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HER Number:MDV8253
Name:Shorter Cross 350 metres north-west of Middlecott, Chagford

Summary

Shorter Cross is a well preserved and highly unusual example of a Dartmoor wayside cross. It is likely to be at least early medieval in date, and may have prehistoric origins. Coffin-shaped wayside cross formed from a single piece of moderately coarse granite. The south-west face has a cross carved on it in relief and on the north-east face, there is an incised cross near the top of the shaft.

Location

Grid Reference:SX 713 864
Map Sheet:SX78NW
Admin AreaDartmoor National Park
Civil ParishChagford
DistrictWest Devon
Ecclesiastical ParishCHAGFORD

Protected Status

Other References/Statuses

  • Old DCC SMR Ref: SX78NW/23
  • Old SAM Ref: 24825

Monument Type(s) and Dates

  • WAYSIDE CROSS (VI to Early Medieval - 600 AD? to 1399 AD (Between))

Full description

Unknown, Cross measurements (Unattributed Sites and Monuments Register Entry). SDV259016.

Shorter Cross (height 1.8 metres, thick 216 millimetres, section (length 0.4 metres, width 0.2 metres), incised cross (height 76 millimetres, width 76 millimetres), incised cross (height 457 millimetres, width 330 millimetres).


Crossing, W., 1892, Old Stone Crosses of the Dartmoor Border, 120 (Monograph). SDV279564.

Moved in 1873 to Middle Middlecott Farm and buried under pump in farmyard at rear of house.


Thornton, W. H., 1900-1901, Some Notes on the More Recent History of a Few Ancient Crosses Which Are to be Found in the Neighbourhood of North Bovey, 67-68 plate 9 (Article in Serial). SDV259023.

Shorter Cross is located on Week Down, midway between Chagford and North Bovey, near to another cross. According to the author, 20 years ago the occupier at Middlecote took down Shorter Cross and using it for a cover-stone for a well, had buried it deeply and securely underground. Thornton remonstrated long and hard and at the expense of Major Yolland, R. E., who owned land in the neighbourhood of Week Down, the cross was 'recently disinterred and is again filling the site which for so many centuries it occupied and adorned.'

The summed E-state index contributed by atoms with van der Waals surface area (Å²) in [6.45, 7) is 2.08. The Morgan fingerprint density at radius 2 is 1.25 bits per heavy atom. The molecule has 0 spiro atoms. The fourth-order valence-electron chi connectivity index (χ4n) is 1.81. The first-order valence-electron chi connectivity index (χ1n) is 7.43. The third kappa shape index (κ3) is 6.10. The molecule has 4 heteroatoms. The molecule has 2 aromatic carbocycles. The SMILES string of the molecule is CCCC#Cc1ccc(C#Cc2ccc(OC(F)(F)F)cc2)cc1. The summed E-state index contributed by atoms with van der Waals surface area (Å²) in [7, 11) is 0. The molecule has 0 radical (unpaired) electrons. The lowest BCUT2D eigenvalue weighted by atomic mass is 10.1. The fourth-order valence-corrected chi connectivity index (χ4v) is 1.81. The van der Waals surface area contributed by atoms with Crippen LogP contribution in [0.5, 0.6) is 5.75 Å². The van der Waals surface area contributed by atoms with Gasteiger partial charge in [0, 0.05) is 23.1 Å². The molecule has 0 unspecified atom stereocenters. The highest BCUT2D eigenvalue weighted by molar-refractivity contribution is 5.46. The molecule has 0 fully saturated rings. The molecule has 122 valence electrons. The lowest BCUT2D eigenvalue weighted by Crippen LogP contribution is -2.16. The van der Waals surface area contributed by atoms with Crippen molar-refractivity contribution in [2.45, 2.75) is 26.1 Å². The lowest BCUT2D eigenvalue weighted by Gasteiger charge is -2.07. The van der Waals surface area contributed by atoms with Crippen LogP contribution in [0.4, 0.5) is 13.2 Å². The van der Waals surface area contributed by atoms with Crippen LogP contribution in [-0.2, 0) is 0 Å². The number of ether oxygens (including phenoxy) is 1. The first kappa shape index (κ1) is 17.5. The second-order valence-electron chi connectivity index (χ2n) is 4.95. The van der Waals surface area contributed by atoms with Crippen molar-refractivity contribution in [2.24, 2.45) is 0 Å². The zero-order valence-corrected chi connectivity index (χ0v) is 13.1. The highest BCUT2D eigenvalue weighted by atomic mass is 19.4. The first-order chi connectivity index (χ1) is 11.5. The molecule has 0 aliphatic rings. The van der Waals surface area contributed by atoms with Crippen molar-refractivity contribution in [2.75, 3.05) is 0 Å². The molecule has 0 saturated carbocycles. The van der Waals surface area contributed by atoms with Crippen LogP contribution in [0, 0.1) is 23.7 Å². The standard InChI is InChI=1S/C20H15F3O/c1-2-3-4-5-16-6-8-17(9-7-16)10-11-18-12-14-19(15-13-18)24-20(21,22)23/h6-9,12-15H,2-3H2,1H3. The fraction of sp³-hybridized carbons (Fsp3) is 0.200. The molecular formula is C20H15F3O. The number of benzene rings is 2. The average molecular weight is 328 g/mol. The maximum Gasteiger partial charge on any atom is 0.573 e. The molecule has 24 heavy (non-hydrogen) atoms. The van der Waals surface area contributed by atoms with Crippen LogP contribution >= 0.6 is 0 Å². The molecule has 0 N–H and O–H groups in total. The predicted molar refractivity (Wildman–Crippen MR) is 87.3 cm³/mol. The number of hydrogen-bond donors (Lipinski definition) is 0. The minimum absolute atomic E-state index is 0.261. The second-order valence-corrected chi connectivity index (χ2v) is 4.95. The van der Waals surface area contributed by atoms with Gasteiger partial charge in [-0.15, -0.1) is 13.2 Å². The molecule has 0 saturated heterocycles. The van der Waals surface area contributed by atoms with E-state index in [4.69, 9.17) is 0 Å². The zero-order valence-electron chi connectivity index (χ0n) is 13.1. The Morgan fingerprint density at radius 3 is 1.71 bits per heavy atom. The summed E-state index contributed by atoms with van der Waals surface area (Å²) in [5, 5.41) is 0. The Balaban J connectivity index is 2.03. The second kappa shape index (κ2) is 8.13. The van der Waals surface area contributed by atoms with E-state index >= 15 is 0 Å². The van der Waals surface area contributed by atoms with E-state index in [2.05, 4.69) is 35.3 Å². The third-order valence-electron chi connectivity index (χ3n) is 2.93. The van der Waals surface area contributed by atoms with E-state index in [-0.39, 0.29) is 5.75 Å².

Crossing, W., 1902-1903, The Ancient Stone Crosses of Dartmoor and its Borderland, 139 (Article in Serial). SDV302059.

In 1900 the cross was re-erected in original situation.


Masson Phillips, E. N., 1937, The Ancient Stone Crosses of Devon: Part I, 342 (Article in Serial). SDV240502.

Perhaps an early Christian monument, 7th - 9th century. A granite monolith of rectangular section. Displays well-marked entasis. The principal face bears at the top a Latin cross in low relief. Stands on the grassy verge of the road on the left of the steep hill from Week Down to Middlecott. Said to be its original site, but it has been moved and replaced. At the centre of the intersection of the arms and shaft is an incised cross. The other face bears a simple incised Latin cross across the arms placed somewhat eccentrically (Assumed to be Masson Phillips; unattributed source reference).


Ordnance Survey Archaeology Division, 1953, SX78NW25 (Ordnance Survey Archaeology Division Card). SDV259022.

19/3/1953 Pillar of rectangular section. Cross appears to be complete.


Masson Phillips, E. N., 1959, Supplementary Notes on the Ancient Stone Crosses of Devon (Fifth Paper), 84-85 (Article in Serial). SDV21157.


Ancient Monuments, 1993, Shorter Cross: a wayside cross on the north side of a minor road, 350m north west of Middlecott (Schedule Document). SDV259017.

Shorter Cross. Well preserved coffin-shaped wayside cross formed from a single piece of moderately coarse granite. The shaft tapers to a head with a flat top. This cross has no arms, and there is no indication that it ever had any. It is set on a grass and scrub verge on the ne side of a lane leading from Middlecott to Week Down and Chagford. The cross is 2.5 metres from the edge of the tarmac road. Moved from this position in 1873 it was relocated here in 1900.
The long side of the cross is oriented north-west by south-east. Its maximum visible height is 1.7 metres. The shaft is at its widest about two-thirds of the way up the stone. The greatest dimensions of the shaft are 0.45 metres by 0.27 metres.
The south-west face has on it a cross carved in relief extending 0.54 metres down from the very top of the shaft. The arms of the relief cross extend 0.39 metres right across the width of the shaft. In other words, 4 'panels' have been removed from the upper portion of the shaft on this face. The lower panels measure 0.25 metres by 0.13 metres by 5 millimetres deep and the upper panels 0.16 metres by 0.12 metres by 5 millimetres deep. The ends of the relief cross are slightly splayed, to a maximum of 0.14 metres.
Between the arms of the relief cross a small incised cross has been cut, measuring 120 millimetres horizontally by 110 millimetres vertically, the cut being 10 millimetres wide and 2 millimetres deep.
On the north-east face, there is an incised cross near the top of the shaft. It measures 0.39 metres vertically by 0.34 metres horizontally. The cut is 20 millimetres wide and has a maximum depth of 6 millimetres. The arms of the incised cross extend right across the width of the shaft. The bottom of the incised cross is 0.44 metres below the top of the shaft.